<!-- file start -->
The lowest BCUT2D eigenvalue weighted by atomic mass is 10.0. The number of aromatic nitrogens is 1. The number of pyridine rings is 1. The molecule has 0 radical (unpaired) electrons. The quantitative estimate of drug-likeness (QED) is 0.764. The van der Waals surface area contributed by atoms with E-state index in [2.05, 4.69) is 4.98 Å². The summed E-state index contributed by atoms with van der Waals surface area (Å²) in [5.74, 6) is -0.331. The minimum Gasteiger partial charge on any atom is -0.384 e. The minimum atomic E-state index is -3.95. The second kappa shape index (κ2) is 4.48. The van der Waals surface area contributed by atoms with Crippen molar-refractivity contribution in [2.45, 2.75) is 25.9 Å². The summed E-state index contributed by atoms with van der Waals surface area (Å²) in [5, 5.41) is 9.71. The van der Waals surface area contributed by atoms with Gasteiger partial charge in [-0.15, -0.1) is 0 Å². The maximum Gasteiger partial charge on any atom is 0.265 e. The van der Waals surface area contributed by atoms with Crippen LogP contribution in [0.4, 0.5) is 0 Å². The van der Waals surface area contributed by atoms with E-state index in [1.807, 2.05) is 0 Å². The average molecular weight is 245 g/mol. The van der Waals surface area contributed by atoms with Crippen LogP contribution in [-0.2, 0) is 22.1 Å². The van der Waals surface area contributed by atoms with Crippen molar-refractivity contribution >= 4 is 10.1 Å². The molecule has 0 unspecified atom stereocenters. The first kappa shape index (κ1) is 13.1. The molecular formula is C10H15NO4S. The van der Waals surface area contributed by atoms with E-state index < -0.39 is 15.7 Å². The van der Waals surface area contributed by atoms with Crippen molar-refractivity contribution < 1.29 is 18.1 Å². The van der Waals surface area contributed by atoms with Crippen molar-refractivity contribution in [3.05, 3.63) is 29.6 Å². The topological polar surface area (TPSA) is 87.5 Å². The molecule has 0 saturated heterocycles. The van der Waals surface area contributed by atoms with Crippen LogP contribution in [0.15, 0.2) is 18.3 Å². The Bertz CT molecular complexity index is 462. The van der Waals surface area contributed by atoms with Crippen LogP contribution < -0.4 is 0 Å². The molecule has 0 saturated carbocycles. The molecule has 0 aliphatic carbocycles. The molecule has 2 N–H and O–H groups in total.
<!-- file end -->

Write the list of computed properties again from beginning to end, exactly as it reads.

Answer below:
The lowest BCUT2D eigenvalue weighted by atomic mass is 10.0. The number of aromatic nitrogens is 1. The number of pyridine rings is 1. The molecule has 0 radical (unpaired) electrons. The quantitative estimate of drug-likeness (QED) is 0.764. The van der Waals surface area contributed by atoms with E-state index in [2.05, 4.69) is 4.98 Å². The summed E-state index contributed by atoms with van der Waals surface area (Å²) in [5.74, 6) is -0.331. The minimum Gasteiger partial charge on any atom is -0.384 e. The minimum atomic E-state index is -3.95. The second kappa shape index (κ2) is 4.48. The van der Waals surface area contributed by atoms with Crippen molar-refractivity contribution in [2.45, 2.75) is 25.9 Å². The summed E-state index contributed by atoms with van der Waals surface area (Å²) in [5, 5.41) is 9.71. The van der Waals surface area contributed by atoms with Gasteiger partial charge in [-0.15, -0.1) is 0 Å². The maximum Gasteiger partial charge on any atom is 0.265 e. The van der Waals surface area contributed by atoms with Crippen LogP contribution in [0.4, 0.5) is 0 Å². The van der Waals surface area contributed by atoms with E-state index in [1.807, 2.05) is 0 Å². The average molecular weight is 245 g/mol. The van der Waals surface area contributed by atoms with Crippen LogP contribution in [-0.2, 0) is 22.1 Å². The van der Waals surface area contributed by atoms with Crippen molar-refractivity contribution >= 4 is 10.1 Å². The molecule has 0 unspecified atom stereocenters. The first kappa shape index (κ1) is 13.1. The molecular formula is C10H15NO4S. The van der Waals surface area contributed by atoms with E-state index < -0.39 is 15.7 Å². The van der Waals surface area contributed by atoms with Crippen molar-refractivity contribution < 1.29 is 18.1 Å². The van der Waals surface area contributed by atoms with Crippen molar-refractivity contribution in [3.05, 3.63) is 29.6 Å². The topological polar surface area (TPSA) is 87.5 Å². The molecule has 0 saturated heterocycles. The van der Waals surface area contributed by atoms with Crippen LogP contribution in [0.15, 0.2) is 18.3 Å². The Bertz CT molecular complexity index is 462. The van der Waals surface area contributed by atoms with Crippen LogP contribution < -0.4 is 0 Å². The molecule has 0 saturated carbocycles. The molecule has 0 aliphatic carbocycles. The molecule has 2 N–H and O–H groups in total.